Besides heading a private bank, you’re also the chairman of the Association of Wealth Management Banks. To give us a little bit of context, what’s the proportion of these assets managed in Switzerland relative to other financial centers?
Switzerland is the preeminent global cross-border wealth management center. Out of 10 trillion of assets managed globally cross-border, Switzerland roughly has 2.5 trillion under management. Clearly ahead of Singapore, Hong Kong, the U.S., and of other financial centers. And Switzerland also plays an important role in the 240 trillion domestic wealth management markets across the world, with Swiss banks present in many of the key markets and managing money domestically. That’s testament to the strong value proposition of Swiss banking, far beyond the banking-secrecy-led value proposition from a long time ago.
We know we’re facing the greatest wealth transfer in the history of humankind. Are Swiss banks prepared to cater to a younger clientele with different needs and different preferences compared with previous generations?
With 200 or 300 years of history, Swiss banking always had to cater to new generations to remain in business. Yes, this generation is quite challenging: a new view of the world; digital natives; have completely different needs; sometimes a different language; and different values. But there are also commonalities of this new generation with older generations. The complexity of wealth, the need for education in financial matters, and the need for personal relationships and for trust. This gives us a fantastic base to work from. Yes, we cannot rest on our laurels. We need to redefine what we do, how we do it, and with this generation also why we’re doing things.
So you’re not worried about the future?
I’m never worried about the future. I’m embracing the challenges.
Geopolitics are affecting every corner of the world economy. There are more and more voices who think that the global economy is in a process of fragmentation. What’s your take on that?
This time around I think there is a lot happening on the geopolitical side and a lot of uncertainty. You’re saying fragmentation, and I agree with that. I think the world is deglobalizing to some extent, or at least slowing down its globalization. Blocks are forming, East and West. But also within regions, like in Europe after Brexit. But the fragmentation is not the only thing going on. We’re coming out of a time when the world has seen a digital divide, already before the pandemic, and a divide between those who are digital and those who stay behind. We’ve seen a pandemic divide and a post-pandemic recovery divide. And we’re seeing yet another divide, which is now linked to inflation and what is happening. I think this is creating completely new boundary conditions. It’s also creating opportunities on a geopolitical scale. Opportunities for those countries that are well-networked and that are builders of bridges, as Switzerland has always been. So I think Switzerland’s starting position—as a beacon of stability and with its active neutrality in a world that changes so fast—is actually very strong.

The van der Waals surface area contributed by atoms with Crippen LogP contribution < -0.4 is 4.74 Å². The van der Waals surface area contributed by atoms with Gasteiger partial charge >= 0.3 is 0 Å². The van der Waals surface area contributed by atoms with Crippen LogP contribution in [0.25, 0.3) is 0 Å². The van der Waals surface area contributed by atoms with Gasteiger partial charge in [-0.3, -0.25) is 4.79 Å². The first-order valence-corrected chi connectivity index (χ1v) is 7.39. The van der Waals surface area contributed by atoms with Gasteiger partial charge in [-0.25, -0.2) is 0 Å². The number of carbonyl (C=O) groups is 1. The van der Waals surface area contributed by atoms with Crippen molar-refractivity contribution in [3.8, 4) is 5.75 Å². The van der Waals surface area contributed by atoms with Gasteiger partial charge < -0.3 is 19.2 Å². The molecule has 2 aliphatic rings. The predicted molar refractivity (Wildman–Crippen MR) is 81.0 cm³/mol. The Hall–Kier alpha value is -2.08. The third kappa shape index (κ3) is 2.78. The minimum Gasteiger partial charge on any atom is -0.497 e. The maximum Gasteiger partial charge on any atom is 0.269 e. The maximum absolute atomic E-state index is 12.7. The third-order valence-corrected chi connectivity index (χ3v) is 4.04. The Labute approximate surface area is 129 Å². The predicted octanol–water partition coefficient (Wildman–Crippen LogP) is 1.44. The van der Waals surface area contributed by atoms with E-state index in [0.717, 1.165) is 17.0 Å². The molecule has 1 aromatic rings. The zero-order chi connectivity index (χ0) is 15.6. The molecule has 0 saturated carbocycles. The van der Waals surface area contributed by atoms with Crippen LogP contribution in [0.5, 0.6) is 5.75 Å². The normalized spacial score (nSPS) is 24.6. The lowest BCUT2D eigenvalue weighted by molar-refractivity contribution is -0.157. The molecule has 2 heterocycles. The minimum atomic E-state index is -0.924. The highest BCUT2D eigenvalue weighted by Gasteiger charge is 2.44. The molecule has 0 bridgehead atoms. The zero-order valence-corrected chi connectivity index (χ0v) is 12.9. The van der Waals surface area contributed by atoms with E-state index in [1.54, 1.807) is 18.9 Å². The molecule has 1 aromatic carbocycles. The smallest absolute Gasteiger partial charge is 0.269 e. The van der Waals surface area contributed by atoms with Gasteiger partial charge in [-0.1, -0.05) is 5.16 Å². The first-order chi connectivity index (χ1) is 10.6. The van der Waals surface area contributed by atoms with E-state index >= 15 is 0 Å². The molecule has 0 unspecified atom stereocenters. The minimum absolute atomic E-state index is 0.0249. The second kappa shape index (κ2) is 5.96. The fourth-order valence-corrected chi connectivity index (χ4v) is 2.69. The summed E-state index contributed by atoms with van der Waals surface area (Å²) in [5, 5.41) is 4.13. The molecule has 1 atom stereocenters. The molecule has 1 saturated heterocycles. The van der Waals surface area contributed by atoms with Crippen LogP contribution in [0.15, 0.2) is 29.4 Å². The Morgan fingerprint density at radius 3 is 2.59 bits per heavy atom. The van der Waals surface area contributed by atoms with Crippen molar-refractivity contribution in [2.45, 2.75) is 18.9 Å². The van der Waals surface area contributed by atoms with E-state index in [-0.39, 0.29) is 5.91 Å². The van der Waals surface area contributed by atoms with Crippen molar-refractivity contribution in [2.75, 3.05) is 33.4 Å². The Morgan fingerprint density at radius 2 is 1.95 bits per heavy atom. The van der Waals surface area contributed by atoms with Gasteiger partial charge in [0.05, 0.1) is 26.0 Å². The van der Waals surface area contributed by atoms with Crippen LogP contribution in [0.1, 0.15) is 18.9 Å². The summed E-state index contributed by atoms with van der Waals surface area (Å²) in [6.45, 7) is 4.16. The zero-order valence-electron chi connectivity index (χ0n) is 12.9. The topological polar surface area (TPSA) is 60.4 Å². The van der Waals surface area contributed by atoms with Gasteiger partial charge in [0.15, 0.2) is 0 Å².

But how can Swiss banks navigate this business risk that you also mentioned before?
Navigate is the right word. When you’re out there in the sea, and it’s getting rough, you don’t switch off the engine and hope for the best. You switch it on, put it in gear, and you push in the direction where you think you need to go. And that’s what Swiss banks need to do. First and foremost, with our clients because that’s what makes us relevant and help them navigate this world. Then reinventing our business model, our strategies, advancing our work in this field, creating new value propositions, doing more on the digital side, conquering new asset classes. There are a lot of things that Swiss banking and Swiss wealth management are
doing right now. But not just in isolation. It’s about creating connections between the industry, the authorities, politics, academia, and using the ecosystem that we have. It’s about continuing to develop new talent in this market. And it’s also about Swiss banks being relevant in the societies where we live and where we operate, because we do play a role also on that level. And all of these things together, I think create a good package. It’s a time for us to move forward, and we’re taking it on with a lot of energy.
It’s obviously well-known that Switzerland has a long-standing tradition in private banking. But for a variety of reasons competition is getting fierce internationally. So what are Swiss banks doing to stay ahead of the curve, and why should high-net worth individuals continue to trust their wealth to Swiss institutions?
Switzerland has always punched above its weight. It’s a little country, it’s landlocked, it has no resources, and so it was not set to succeed in areas like biotech, pharma, and high tech, as we do today. And the same holds true for banking. What helps us are very stable, fundamental conditions. Having a strong economy, having a liberal mindset in the country, having a rule of law, and excellent infrastructure. On top of that, we have an outstanding dialogue between the industry, authorities, and politics. We have a fantastic link to academia, and we have an ability to develop great talent. All those are ingredients that create the great competitive framework for Switzerland. On top of that, I do embrace competition. Competition is something that keeps us on our toes, that’s creating energy, that lets us develop, that lets us measure our capabilities and confirm the direction that we’re taking. So yes, indeed, we are ready to compete, and the fact that our clients entrust their fortune to Swiss banks is reflective of our success in this competitive environment.